|US8333703||13 Oct 2005||18 Dec 2012||Hitachi Medical Corporation||Ultrasonic diagnostic apparatus|
|US8717772||25 Sep 2009||6 May 2014||Ibiden Co., Ltd.||Printed circuit board|
|US8763241||22 Sep 2011||1 Jul 2014||Ibiden Co., Ltd.||Method of manufacturing printed wiring board|
|US8830691||21 May 2010||9 Sep 2014||Ibiden Co., Ltd.||Printed circuit board and method of manufacturing printed circuit board|
|US8842440||28 Jun 2013||23 Sep 2014||Ibiden Co., Ltd.||Printed circuit board and method of manufacturing printed circuit board|
|US9049520||19 May 2014||2 Jun 2015||Akrion Systems Llc||Composite transducer apparatus and system for processing a substrate and method of constructing the same|
|US9158369 *||14 May 2013||13 Oct 2015||Tactonic Technologies, Llc||Sensors having a connecting frame and method for composite sensors|
|US9501912||27 Jan 2014||22 Nov 2016||Apple Inc.||Haptic feedback device with a rotating mass of variable eccentricity|
|US9564029||17 Feb 2016||7 Feb 2017||Apple Inc.||Haptic notifications|
|US20020167249 *||19 Apr 2002||14 Nov 2002||Hiroshi Fukukita||Sound converting apparatus|
|US20030107303 *||28 Jun 2002||12 Jun 2003||Acuson Corporation||Transducer array using multi-layered elements and a method of manufacture thereof|
|US20030146675 *||28 Mar 2003||7 Aug 2003||Daniel Cuhat||Piezoelectric transducer|
|US20040049900 *||18 Sep 2002||18 Mar 2004||Siemens Medical Solutions Usa, Inc.||Multi-layer multi-dimensional transducer and method of manufacture|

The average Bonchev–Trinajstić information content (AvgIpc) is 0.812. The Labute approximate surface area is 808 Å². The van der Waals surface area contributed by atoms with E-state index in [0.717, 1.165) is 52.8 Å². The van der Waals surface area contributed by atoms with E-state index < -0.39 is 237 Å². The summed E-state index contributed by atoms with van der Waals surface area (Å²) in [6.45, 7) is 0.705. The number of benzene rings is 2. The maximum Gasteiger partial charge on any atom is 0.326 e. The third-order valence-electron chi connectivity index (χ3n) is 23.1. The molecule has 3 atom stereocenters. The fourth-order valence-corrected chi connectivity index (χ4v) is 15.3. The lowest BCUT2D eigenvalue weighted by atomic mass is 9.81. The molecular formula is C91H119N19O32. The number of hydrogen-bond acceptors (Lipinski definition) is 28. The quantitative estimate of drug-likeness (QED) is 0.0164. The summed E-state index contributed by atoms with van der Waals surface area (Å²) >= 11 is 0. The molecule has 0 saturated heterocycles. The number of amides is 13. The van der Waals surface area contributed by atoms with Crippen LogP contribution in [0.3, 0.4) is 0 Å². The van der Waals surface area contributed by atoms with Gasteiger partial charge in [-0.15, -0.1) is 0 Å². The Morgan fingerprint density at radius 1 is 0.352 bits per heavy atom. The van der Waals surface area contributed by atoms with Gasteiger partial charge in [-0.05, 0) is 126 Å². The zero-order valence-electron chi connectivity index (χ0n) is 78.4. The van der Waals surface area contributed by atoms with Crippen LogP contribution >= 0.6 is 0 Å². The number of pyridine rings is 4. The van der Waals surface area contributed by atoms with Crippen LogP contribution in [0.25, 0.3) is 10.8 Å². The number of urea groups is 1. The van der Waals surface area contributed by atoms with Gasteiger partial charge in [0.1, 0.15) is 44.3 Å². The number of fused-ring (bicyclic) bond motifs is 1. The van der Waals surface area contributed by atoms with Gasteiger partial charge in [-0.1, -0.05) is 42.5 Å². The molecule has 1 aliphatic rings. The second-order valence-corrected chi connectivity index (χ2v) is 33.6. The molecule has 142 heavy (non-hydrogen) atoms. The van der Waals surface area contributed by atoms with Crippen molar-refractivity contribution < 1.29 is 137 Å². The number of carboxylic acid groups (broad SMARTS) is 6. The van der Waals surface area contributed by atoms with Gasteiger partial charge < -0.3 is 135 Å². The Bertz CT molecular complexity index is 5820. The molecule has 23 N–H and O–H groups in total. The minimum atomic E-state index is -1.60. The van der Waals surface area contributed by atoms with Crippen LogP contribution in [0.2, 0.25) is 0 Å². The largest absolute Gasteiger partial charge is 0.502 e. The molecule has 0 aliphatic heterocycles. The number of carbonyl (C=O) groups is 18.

|US20040095407 *||20 Jun 2003||20 May 2004||Seiko Epson Corporation||Printer and ink cartridge attached thereto|
|US20060047187 *||8 Dec 2004||2 Mar 2006||Goyal Muna C||Systems and methods for remote monitoring of fear and distress responses|
|US20060138903 *||28 Oct 2005||29 Jun 2006||Askew Andy R||Piezoelectric bimorph actuator and method of manufacturing thereof|
|US20070188539 *||25 Apr 2007||16 Aug 2007||Toshihisa Saruta||Printer and ink cartridge attached thereto|
|US20070258225 *||13 Jul 2007||8 Nov 2007||Ibiden, Co., Ltd.||Printed circuit board and method of manufacturing printed ciruit board|
|US20080015441 *||13 Oct 2005||17 Jan 2008||Hiroshi Kanda||Ultrasonic Diagnostic Apparatus|
|US20080018199 *||8 May 2007||24 Jan 2008||The Penn State Research Foundation||High frequency ultrasound transducers|
|US20080142255 *||19 Feb 2008||19 Jun 2008||Ibiden, Co., Ltd.||Printed circuit board and method of manufacturing printed circuit board|
|US20080144298 *||19 Feb 2008||19 Jun 2008||Ibiden, Co., Ltd.||Printed circuit board and method of manufacturing printed circuit board|
|US20080169120 *||16 Jul 2007||17 Jul 2008||Ibiden, Co., Ltd.||Printed circuit board and method of manufacturing printed ciruit board|